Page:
Setcontext

setcontext is one of a family of Clibraryfunctions (the others being getcontext, makecontext and swapcontext) used for context control. The setcontext family allows the implementation in C of advanced control flowpatterns such as iterators, fibers, and coroutines. They may be viewed as an advanced version of setjmp/longjmp; whereas the latter allows only a single non-local jump up the stack, setcontext allows the creation of multiple cooperativethreads of control, each with its own stack.

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setcontext was specified in POSIX.1-2001 and the Single Unix Specification, version 2, but not all Unix-likeoperating systems provide them. POSIX.1-2004 obsoleted these functions, and in POSIX.1-2008 they were removed, with POSIX Threads indicated as a possible replacement. Citing IEEE Std 1003.1, 2004 Edition:[1]

With the incorporation of the ISO/IEC 9899:1999 standard into this specification it was found that the ISO C standard (Subclause 6.11.6) specifies that the use of function declarators with empty parentheses is an obsolescent feature. Therefore, using the function prototype:

void makecontext(ucontext_t *ucp, void (*func)(), int argc, ...);

is making use of an obsolescent feature of the ISO C standard. Therefore, a strictly conforming POSIX application cannot use this form. Therefore, use of getcontext(), makecontext(), and swapcontext() is marked obsolescent.

There is no way in the ISO C standard to specify a non-obsolescent function prototype indicating that a function will be called with an arbitrary number (including zero) of arguments of arbitrary types (including integers, pointers to data, pointers to functions, and composite types).

The functions and associated types are defined in the ucontext.h system header file. This includes the ucontext_t type, with which all four functions operate:

typedef struct{	ucontext_t *uc_link;	sigset_t    uc_sigmask;	stack_t     uc_stack;	mcontext_t  uc_mcontext;	...} ucontext_t;

uc_link points to the context which will be resumed when the current context exits, if the context was created with makecontext (a secondary context). uc_sigmask is used to store the set of signals blocked in the context, and uc_stack is the stack used by the context. uc_mcontext stores executionstate, including all registers and CPUflags, the instruction pointer, and the stack pointer; mcontext_t is an opaque type.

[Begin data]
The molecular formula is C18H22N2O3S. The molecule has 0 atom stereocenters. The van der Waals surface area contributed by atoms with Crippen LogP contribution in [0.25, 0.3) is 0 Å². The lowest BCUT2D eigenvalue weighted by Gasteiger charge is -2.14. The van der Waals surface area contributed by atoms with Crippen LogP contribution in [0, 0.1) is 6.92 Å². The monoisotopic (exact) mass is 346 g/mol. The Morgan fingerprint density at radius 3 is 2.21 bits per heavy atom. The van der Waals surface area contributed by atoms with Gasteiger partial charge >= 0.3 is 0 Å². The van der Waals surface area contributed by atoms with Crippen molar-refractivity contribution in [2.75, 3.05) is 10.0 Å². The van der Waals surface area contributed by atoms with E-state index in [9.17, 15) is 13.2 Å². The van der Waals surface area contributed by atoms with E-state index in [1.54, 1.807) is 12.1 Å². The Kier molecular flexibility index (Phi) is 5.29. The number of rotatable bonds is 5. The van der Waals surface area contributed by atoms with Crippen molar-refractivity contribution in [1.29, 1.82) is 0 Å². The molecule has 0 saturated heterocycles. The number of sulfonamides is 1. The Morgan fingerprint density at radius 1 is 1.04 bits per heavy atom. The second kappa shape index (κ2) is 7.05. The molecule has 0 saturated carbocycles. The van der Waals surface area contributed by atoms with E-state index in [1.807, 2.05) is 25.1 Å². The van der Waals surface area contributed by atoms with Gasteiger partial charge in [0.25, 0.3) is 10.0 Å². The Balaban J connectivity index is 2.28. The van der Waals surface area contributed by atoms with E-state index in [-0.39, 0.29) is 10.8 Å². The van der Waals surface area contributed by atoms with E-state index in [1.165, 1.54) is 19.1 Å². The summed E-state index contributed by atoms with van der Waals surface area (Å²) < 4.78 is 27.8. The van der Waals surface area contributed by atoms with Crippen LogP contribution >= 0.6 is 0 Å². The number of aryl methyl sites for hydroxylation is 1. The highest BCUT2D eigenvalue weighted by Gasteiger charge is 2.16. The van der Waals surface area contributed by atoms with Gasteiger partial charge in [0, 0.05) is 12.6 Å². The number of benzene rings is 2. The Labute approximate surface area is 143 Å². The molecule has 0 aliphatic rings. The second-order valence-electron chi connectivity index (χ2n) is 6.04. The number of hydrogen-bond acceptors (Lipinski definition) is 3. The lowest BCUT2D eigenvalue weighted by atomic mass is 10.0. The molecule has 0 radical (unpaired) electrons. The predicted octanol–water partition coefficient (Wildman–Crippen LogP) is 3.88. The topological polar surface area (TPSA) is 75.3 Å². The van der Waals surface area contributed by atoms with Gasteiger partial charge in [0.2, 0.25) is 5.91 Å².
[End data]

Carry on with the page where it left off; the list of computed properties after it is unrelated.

The functions are:

  • int setcontext(const ucontext_t *ucp)
    This function transfers control to the context in ucp. Execution continues from the point at which the context was stored in ucp. setcontext does not return.
  • int getcontext(ucontext_t *ucp)
    Saves current context into ucp. This function returns in two possible cases: after the initial call, or when a thread switches to the context in ucp via setcontext or swapcontext. The getcontext function does not provide a return value to distinguish the cases (its return value is used solely to signal error), so the programmer must use an explicit flag variable, which must not be a register variable and must be declared volatile to avoid constant propagation or other compiler optimisations.
  • void makecontext(ucontext_t *ucp, void (*func)(), int argc, ...)
    The makecontext function sets up an alternate thread of control in ucp, which has previously been initialised using getcontext. The ucp.uc_stack member should be pointed to an appropriately sized stack; the constant SIGSTKSZ is commonly used. When ucp is jumped to using setcontext or swapcontext, execution will begin at the entry point to the function pointed to by func, with argc arguments as specified. When func terminates, control is returned to ucp.uc_link.
  • int swapcontext(ucontext_t *oucp, ucontext_t *ucp)
    Transfers control to ucp and saves the current execution state into oucp.

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